January 22, 2017
Hey guys! It's the last, main world-building key of my little series! This particular key focuses on balancing the majesty and granduer of magic with realism--drawing boundries that one can understand to allow deeper immersion into a fantasy world.
(See Key 4: Diversity.)
This post focuses on Key 5: Balancing Realism with Magic.
Magic is one of the most unique and rich elements allotted to the fantasy genre, and every fantasy writer has a different approach. It is generally agreed upon that readers need to understand the limitations of magic to avoid moments of writer abuse (aka, deus ex machina).
In my case, I choose to have the foundation of my magic based on science—it is measurable and understandable—allowing even those unfamiliar with fantasy to become swiftly comfortable with the magical “rules” of the novel.
I often choose to use this magic to put individual characters in predicaments that test their resolve, strength of character, or morality. Magic is also used to create aspects of the world that are awing or terrifying. With the strong foundation in “realism,” these magical elements added to character and world are capable of having a stronger impact on the reader.
Ooooo, magical! [See more art by the amazing Kirk HERE!]
I’ll use an example of my personal favorite magic in the Steps of Power series: healing.
Riphath, one of the seven Legends of Aersadore, was a healer!
I love a threat on a character’s life—the peril that makes your heart ache and you soul weep. But this dread is stripped away in fantasy novels that utilize healing magic to allow characters to escape from death—very often by pulling miraculous healing from an area readers had no idea about. Got a magical staff? Got a cleric nearby? Suffering some Black-Knight-worthy wounds?
BAM. PRESTO. HEALED.
It WAS just a flesh wound after all!
It may be great as a onetime ploy, but when characters survive time and time again, the threat of death wears thin. In order to balance this threat of death with the allowance of healing magic, I chose to have the healing magic capable of doing only what the human body can do naturally. Thus, there are two essential elements to this healing:
One: Healing is limited to what the body can do naturally.
If a character suffers some severe injury of the heart, there is no amount of healing on Aersadore that can ever allow the character’s heart to be as it once was. When a human suffers a severe heart attack, scar tissue is used by the body to “repair” the heart. It is the same on Aersadore—magic can be utilized to speed up this natural healing process—thus possibly saving an individual’s life—but it cannot be used to reverse the damage.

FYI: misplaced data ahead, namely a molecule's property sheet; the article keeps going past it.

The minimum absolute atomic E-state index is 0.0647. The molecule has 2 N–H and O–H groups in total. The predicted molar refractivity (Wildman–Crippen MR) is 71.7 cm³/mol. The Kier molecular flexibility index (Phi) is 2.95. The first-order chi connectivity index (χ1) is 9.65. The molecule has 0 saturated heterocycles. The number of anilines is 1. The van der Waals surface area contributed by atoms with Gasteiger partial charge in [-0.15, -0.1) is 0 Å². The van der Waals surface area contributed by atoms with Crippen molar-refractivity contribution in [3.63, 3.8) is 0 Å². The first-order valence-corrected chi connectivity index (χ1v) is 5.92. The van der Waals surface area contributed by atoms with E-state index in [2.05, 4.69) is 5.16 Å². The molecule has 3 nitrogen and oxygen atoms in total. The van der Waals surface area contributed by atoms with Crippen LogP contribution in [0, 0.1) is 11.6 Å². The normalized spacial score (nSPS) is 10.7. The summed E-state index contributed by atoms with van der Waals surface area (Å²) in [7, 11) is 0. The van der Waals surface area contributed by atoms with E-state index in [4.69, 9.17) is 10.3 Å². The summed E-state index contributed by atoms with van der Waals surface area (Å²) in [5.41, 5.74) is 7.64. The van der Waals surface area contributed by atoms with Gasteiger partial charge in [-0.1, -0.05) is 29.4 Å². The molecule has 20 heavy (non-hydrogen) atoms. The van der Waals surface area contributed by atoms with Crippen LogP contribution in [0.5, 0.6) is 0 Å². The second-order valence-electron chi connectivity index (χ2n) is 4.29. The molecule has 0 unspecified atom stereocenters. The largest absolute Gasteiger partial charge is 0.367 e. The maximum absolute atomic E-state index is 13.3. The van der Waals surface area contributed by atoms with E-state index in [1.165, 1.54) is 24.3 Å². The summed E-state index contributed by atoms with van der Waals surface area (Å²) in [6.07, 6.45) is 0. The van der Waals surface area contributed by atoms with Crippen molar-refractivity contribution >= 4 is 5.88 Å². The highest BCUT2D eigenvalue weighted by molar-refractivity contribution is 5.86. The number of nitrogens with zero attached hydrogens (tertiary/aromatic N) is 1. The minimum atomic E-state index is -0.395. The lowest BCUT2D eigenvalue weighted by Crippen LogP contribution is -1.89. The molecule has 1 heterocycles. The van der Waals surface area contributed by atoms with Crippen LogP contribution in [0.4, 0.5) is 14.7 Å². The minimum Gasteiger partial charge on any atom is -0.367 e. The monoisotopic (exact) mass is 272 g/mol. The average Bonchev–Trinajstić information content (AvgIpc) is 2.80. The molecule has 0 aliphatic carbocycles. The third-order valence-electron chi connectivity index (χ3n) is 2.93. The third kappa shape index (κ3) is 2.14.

Two: How quickly and effectively a wound is healed is based entirely on the health and skill of the healer.
For example, let’s go with the extreme that someone once asked me to define: What if someone’s arm gets ripped off? Technically, if the arm could be put back exactly where it had been removed and healed quickly enough, the arm could be reattached. However, the human body only has the ability to heal so much at one time before the body runs out of the nutrients it requires to heal. Thus, even if a healer could speed up the healing process of the aforementioned one-armed individual, Mr. One Arm could not possibly recover his arm. Thus, a second element comes into play: the ability of a healer to transfer their own health (nutrients, etc…) to a wounded individual, allowing them to heal past the normal allowed amount. (Instead of one man's limitations, you have the limitations of TWO people now. Or if you had another healer assisting, you have the limitations of three. And so on and so forth.) However, this means damage to such a healer since they are sending their “health” to the wounded. Thus, such a use of the magic is a double-edged sword and while readers might be thrilled that Mr. One Arm gets his arm back, they are now terrified about the damage taken by Skilled Healer.
Such physical limitations, as with most magic in the Steps of Power series (although slightly different for other magics) allow for both moral predicaments, tension, and added understanding of the skills and limitations of characters. This is how I balance magic with realism.
What are your favorite Magic Systems and why?
Writers, what rules do you set down to keep things clear for your readers?
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